by Nick Holmes*
Bad news recently … or is it? Google is retiring Google Reader, used by millions of news junkies, including self, but sidelined at Googleplex in recent years in favour of development of Google+. This follows the general trend of users away from feed reading to Twitter and other streaming update services.
It’s a reminder that you rely of free platforms at your peril. However, though many Google Reader fans might disagree, it’s not that a big deal (though I nevertheless urge you to petition Google). There are many other feed readers, several of which may suit you as well as Google Reader, or even suit you better, once you get used to them. Try feedly which automatically sets up from your Google Reader settings.
But for me it’s more a reminder that what’s important are the tools – in this case RSS – not the platforms, which get all the popular attention. Per Nick Carr:
Google was once a tool-maker. Now, it’s a platform-builder. Like Facebook. Like Apple. Like Microsoft. Like Twitter. Like all the rest. And so Google is officially killing off its popular RSS tool Google Reader. The move was in the cards ever since the creation of the Google+ platform. Tools are threats to platforms because they give their owners ways to bypass platforms. If you have a good set of tools, you don’t need a stinking platform. If you’re happy with RSS, you’re a little less likely to sign up for Google+, or Twitter, or Facebook. At the very least, the tool gives you the choice. It grants you self-determination.
Self-determination we crave. But we are too readily surrendering it to the web giants as John Naughton explains in his book From Gutenberg to Zuckerberg: What You Really Need to Know About the Internet:
The Internet has liberated a great deal of previously untapped human creativity, and provided its users with a cornucopia of delights – an unimaginably wide range of opportunities for entertainment, information, and communication. But concealed in those delights there may be a bitter pill that Huxley would have recognized, for in pursuing the things we enjoy we could, in fact, be sleepwalking into a kind of pleasurable servitude.
In particular we are currently surrendering our souls – our personal profiles, likes, dislikes, lists of friends, photos, the whole kitchen sink – to social networking sites like Facebook, LinkedIn, Twitter (not quite so much, but give them time) et al; and don’t forget Goog who, like it or not, has recorded your entire search history if nothing else. However much we like these services, ultimately they will enslave us.
Does it have to be this way? Not according to the father of the web, Tim Berners-Lee, with Kieron O’Harah in The Read–Write Linked Data Web (PDF):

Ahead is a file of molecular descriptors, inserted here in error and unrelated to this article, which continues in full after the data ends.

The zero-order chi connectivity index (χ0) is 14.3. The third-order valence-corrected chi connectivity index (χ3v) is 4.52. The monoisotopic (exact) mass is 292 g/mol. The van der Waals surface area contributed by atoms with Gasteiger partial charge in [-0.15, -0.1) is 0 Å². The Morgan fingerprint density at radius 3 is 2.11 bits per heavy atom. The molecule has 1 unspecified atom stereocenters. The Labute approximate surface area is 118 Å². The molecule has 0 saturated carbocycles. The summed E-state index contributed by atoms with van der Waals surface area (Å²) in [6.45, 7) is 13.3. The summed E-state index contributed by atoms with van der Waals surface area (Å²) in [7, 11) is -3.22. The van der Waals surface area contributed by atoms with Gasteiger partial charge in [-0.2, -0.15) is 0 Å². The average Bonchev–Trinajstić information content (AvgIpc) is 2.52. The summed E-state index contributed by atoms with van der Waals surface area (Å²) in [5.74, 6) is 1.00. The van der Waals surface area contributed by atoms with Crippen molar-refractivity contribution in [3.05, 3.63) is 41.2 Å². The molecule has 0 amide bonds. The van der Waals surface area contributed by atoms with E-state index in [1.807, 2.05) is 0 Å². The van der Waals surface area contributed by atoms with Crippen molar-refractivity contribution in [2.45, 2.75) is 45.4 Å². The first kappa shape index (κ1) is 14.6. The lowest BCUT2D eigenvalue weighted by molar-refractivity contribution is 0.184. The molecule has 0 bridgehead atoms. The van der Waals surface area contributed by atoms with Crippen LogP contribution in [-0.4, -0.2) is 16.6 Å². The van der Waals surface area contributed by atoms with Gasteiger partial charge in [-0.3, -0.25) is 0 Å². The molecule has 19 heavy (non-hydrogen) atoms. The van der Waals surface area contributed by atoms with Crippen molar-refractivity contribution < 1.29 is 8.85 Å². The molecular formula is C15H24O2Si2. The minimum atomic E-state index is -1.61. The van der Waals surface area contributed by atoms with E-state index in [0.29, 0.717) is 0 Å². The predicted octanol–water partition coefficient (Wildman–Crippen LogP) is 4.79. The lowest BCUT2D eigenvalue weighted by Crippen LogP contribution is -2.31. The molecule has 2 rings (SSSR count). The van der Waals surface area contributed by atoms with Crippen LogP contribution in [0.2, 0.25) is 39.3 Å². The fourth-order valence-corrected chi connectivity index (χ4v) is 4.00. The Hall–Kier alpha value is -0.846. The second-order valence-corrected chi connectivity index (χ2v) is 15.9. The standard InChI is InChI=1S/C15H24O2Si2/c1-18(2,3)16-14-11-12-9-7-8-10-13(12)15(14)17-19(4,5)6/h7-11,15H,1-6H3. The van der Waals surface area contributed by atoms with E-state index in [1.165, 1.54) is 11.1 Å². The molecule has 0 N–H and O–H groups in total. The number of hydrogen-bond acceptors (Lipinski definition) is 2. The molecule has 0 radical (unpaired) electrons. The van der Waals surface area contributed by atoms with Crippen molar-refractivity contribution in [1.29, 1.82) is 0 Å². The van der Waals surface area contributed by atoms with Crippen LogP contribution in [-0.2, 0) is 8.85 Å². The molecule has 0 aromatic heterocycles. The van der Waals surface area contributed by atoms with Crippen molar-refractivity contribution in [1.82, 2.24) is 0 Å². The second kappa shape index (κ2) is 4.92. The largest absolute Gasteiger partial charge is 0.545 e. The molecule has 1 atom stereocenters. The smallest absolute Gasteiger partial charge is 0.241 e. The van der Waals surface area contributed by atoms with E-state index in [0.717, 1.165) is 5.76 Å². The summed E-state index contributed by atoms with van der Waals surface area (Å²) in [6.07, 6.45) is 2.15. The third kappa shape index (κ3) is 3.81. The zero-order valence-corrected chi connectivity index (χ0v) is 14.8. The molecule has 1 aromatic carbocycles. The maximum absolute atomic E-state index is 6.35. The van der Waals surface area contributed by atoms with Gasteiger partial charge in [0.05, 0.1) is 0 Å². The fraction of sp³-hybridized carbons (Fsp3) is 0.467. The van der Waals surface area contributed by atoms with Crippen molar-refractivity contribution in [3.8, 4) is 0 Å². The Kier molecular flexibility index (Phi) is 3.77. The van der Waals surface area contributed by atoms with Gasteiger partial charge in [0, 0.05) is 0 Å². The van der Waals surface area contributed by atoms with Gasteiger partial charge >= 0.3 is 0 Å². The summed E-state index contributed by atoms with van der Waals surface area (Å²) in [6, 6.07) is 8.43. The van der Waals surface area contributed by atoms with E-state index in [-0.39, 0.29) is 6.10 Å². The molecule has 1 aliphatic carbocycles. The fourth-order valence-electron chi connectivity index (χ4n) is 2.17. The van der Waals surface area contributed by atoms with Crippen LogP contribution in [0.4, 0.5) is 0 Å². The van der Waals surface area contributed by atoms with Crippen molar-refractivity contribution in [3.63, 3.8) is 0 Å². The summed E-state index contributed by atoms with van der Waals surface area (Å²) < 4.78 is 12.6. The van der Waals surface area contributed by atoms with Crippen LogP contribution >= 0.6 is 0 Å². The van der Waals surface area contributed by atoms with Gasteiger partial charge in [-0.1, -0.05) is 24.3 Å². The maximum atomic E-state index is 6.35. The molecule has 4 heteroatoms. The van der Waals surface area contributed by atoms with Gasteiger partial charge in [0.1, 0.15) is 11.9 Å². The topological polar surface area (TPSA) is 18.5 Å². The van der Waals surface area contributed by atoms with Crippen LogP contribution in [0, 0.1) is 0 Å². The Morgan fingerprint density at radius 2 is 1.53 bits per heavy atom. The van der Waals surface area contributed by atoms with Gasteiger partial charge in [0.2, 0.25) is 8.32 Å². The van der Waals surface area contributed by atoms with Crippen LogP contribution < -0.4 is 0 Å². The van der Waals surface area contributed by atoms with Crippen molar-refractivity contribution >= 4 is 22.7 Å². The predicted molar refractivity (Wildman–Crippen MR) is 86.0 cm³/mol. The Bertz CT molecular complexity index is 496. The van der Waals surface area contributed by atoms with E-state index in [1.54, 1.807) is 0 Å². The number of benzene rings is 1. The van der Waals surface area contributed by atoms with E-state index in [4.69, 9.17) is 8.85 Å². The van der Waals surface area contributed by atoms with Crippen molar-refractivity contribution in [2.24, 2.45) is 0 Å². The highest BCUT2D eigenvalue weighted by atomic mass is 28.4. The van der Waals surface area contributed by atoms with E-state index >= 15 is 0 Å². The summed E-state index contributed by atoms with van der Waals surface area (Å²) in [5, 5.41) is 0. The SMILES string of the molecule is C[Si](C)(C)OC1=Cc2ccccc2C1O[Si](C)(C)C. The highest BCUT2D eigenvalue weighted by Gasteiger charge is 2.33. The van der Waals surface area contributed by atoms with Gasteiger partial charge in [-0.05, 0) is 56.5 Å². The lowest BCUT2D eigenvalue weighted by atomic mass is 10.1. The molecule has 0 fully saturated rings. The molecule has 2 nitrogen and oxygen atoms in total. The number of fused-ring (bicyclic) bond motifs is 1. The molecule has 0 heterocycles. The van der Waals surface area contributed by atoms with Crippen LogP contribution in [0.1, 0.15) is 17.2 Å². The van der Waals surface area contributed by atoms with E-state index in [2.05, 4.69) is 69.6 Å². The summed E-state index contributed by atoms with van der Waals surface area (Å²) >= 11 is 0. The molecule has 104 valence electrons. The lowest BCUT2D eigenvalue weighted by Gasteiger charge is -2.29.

Work is being done to make social networking work in a Web-like fashion, so anybody can follow anybody across platforms. Hence, for example, the creation of identi.ca, a social networking and microblogging site similar in conception to Twitter, but that provides extra features including free export of personal data and data about friends based on the FOAF standard, and which runs off the status.net open source code base. If Alice tweets on identi.ca, the tweet goes into her Twitter feed. But even though such sites are moving in the right direction, they often use application programming interfaces, which are an extra layer of complexity and require the writing of some code—which remains an impediment to the webized free flow of data.
However, as we are talking about data, why not do the simple thing and use existing data standards? … The point of this architecture is to allow users to write their own applications, bringing in the data they need easily and straightforwardly. … On this model, someone creating a social networking site would not follow the usual practice of building a giant store to hold everyone’s data. Instead, they would sell an app cheaply to bring data together.
Does this approach have a hope in hell of supplanting the encumbent platforms’ control over our data? I believe so. As John Naughton asks: “How much exploitation will [social network] users tolerate before they decide to quit?” (Even Google won’t be around for ever, let alone Facebook)
If Facebook can go from zero to hero in a short time, it can equally quickly fall from favour, don’t you think?
* Nick Holmes is publishing consultant specialising in the UK legal sector and managing director of infolaw which offers a range of legal information products and services. This post first appeared on his BinaryLaw.co.uk blog. Graphic by Brian Hodgson of http://socialmediatoday.com